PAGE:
James Webb Space Telescope suggests supermassive black holes grew from heavy cosmic 'seeds

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The first stars were giant blue stars consisting only of hydrogen and within a few million years went Nova and always made a BH. So isn't it possible that these Quasars came from many of those combining to make one?
 
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The first stars were giant blue stars consisting only of hydrogen and within a few million years went Nova and always made a BH. So isn't it possible that these Quasars came from many of those combining to make one?
Any cosmic merger whether a star, neutron star or blackhole takes a tremendous amount of time to unfold. While it is certainly possible that due to a large number of supernovae events occurring that early black holes had a lot of gas to feed on..But even still to grow to such levels while starting as a single stellar blackhole is simply impossible.

One thing that should be considered is that before reionization the entire universe was many magnitudes hotter and denser. This environment would have allowed much smaller objects to become black holes and even small fluctuations in density pressure would have allowed for event horizons to form. Likewise, once an event horizon had formed during these most early stages..the hot and dense surroundings would have been perfect for feeding these newborn BH’s.

I think the best way to imagine it..is consider a black hole to be like a wet dry vac sucking up its surroundings. After reionization, black holes functioned like a wet-vac would if it were sucking up dust and moisture directly out of air. However, in the earliest stages when it was sufficiently hot and dense..Blackholes would work as if sticking the nozzle directly into water.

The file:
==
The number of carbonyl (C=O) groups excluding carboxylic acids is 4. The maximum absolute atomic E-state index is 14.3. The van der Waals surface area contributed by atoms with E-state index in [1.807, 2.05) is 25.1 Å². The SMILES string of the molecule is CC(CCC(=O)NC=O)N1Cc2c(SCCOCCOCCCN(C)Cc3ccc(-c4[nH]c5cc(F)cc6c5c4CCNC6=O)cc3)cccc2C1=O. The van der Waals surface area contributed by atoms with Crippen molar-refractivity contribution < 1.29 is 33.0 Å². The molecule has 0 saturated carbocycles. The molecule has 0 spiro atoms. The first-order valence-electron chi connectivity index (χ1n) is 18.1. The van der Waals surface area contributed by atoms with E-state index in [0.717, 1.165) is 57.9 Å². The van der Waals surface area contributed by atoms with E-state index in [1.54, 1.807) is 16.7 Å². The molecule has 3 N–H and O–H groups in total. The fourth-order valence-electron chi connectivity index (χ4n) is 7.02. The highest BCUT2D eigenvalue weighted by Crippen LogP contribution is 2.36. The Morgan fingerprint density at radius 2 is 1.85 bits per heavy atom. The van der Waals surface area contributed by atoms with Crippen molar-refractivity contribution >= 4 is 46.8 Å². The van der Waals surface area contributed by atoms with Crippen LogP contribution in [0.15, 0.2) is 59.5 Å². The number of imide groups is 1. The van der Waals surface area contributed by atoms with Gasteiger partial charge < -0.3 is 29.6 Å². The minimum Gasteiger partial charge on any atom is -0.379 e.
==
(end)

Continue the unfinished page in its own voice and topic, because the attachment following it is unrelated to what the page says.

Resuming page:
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i agree with most everything you've said. But I think that what you say in your first paragraph is relating the first millions of years after the BB to now. I really believe that in these first millions of years, things where quite different in terms of star formation and BH creation. With many BH's small and large so close to each other that it didn't take long for them to condense to something very massive. And with the many huge Blue stars contributing to this BH gathering, SMBH's would have become commonplace quite quickly. My main problem with your description is the last sentence in the last two paragraphs contradict themselves, and is like how I see most scientists determinations about things nowadays.
 
The higher density of the early universe works for black holes, but heat/higher-temperatures I would think runs counter to that. To get hydrogen to pile up enough to build/ignite a star takes specifically cold hydrogen.
I wonder if the early universe had some mechanism for [super-?]cooling matter?
 
I do not see why the temperature of the hydrogen gas or plasma really matters with respect to collapse into a black hole. The plasma in the center of stars collapses when the fusion process gets too weak to stop it. The question if really just related to matter density distribution variations in the early universe. And, the Big Bang Theory has the universe starting at a density that would be a black hole to begin with. Actually far more dense than needed. So, why could this not have resulted in some black holes remaining from the postulated "inflation" not being as uniform as the BBT hypothesizes?